Don't Think of It as a Car. Think of It as a Job.

Going green gives us a whole new way of thinking about transportation.

Places to go and things to do.

Photographer: Balint Porneczi/Bloomberg

There was a raft of eye-catching announcements about electric vehicles in the past week, from buses in Indiana to scooters in Taiwan. Electrification is about more than just automobiles. Every new deployment of batteries and motors is a new opportunity to explore transportation in a different way -- seeing them not just as vehicles, but as jobs to be done.

The reason we hear mostly about electric cars is that a lot of cars in general are sold every year. Just last year, 84 million vehicles were sold worldwide. That’s nearly double the number sold in 2000, and half of all sales were in Asia, up from 18 percent in 2000.

It's All About Asia

Annual vehicle sales

Source: Bloomberg Intelligence

Even though electric vehicles are a small portion of that total, it’s a fast-growing set of the global market. As my colleague Colin McKerracher noted on Twitter, the first million electric vehicle sales took two decades. Getting to the next million mark was a blink of an eye in comparison.

The First Million Takes The Longest

Length of time, in months, to reach electric vehicle sales milestones

Source: Bloomberg New Energy Finance

Focusing only on cars, though, misses the full range of transportation modes that are being electrified.

Earlier this week, electric bus maker Proterra Inc. broke its own record for driving range, with one of its buses clocking more than 1,100 miles in one charge. That’s nearly four times the range of its own vehicles in 2015, but at less than three times the increase in battery size (and it is a giant battery; at a capacity of 660 kilowatt-hours, it is almost seven times larger than the biggest Tesla vehicle battery).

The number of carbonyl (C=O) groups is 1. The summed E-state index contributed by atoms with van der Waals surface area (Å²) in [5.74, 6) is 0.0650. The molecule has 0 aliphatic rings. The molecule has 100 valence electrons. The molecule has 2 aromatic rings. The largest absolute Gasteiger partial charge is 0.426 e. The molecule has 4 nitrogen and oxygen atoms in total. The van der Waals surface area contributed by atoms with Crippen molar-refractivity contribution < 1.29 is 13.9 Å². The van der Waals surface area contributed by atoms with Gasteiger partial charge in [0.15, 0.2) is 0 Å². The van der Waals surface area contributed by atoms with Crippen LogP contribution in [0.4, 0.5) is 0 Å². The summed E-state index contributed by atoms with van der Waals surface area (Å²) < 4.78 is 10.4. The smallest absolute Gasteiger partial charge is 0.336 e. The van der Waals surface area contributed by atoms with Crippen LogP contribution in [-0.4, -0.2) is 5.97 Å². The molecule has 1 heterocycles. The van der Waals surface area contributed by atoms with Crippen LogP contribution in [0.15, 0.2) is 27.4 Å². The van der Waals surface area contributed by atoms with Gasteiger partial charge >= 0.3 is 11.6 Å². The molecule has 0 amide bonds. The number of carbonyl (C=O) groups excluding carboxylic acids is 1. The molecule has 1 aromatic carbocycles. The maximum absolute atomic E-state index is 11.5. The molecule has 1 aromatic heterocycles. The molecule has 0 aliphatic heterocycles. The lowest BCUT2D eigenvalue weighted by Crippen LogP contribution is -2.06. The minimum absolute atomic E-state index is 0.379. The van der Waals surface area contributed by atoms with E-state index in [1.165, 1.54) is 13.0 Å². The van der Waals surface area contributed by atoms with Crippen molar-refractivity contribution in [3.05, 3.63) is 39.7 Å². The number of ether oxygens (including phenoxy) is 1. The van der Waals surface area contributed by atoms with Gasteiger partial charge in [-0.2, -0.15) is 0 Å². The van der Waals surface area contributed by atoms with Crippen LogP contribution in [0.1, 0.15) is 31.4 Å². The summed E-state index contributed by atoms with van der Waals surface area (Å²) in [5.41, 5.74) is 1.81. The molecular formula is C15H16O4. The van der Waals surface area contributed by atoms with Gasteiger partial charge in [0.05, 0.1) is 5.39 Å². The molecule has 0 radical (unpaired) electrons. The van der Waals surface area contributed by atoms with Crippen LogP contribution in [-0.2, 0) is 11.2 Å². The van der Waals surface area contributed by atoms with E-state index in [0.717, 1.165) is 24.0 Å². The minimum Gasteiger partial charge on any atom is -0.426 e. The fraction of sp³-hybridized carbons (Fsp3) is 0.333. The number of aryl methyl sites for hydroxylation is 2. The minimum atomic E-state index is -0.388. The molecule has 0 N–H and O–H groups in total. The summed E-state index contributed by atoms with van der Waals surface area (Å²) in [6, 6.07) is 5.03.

An even bigger battery was tested this week, though, and in an even bigger vehicle. Two Swiss companies retrofitted a 110-ton Komatsu mining dump truck with a 700-kilowatt-hour battery and an 800-horsepower electric motor. The battery alone weighs 4.5 tons. The conversion cost more than $1 million, but it offers two advantages to both owner and operator. The first is that it replaces emissions from diesel combustion with (potentially) lower emissions from electricity generated at a power plant. The second is that full electrification of the drivetrain also allows the vehicle to recharge the battery using regenerative braking. As the truck descends into the mine, it generates 40 kilowatt-hours of energy -- and it makes that descent 20 times a day.

At the vastly smaller end of electrified transportation, electric scooter manufacturer Gogoro Inc. raised $300 million in new funding led by Singapore’s sovereign investment fund Temasek Holdings Pte. and including investments from Al Gore’s Generation Investment Management LLP, Japanese trading house Sumitomo Corp., and French utility Engie SA. Gogoro, which has already sold 30,000 scooters in Taiwan, is eyeing Southeast Asia for further growth.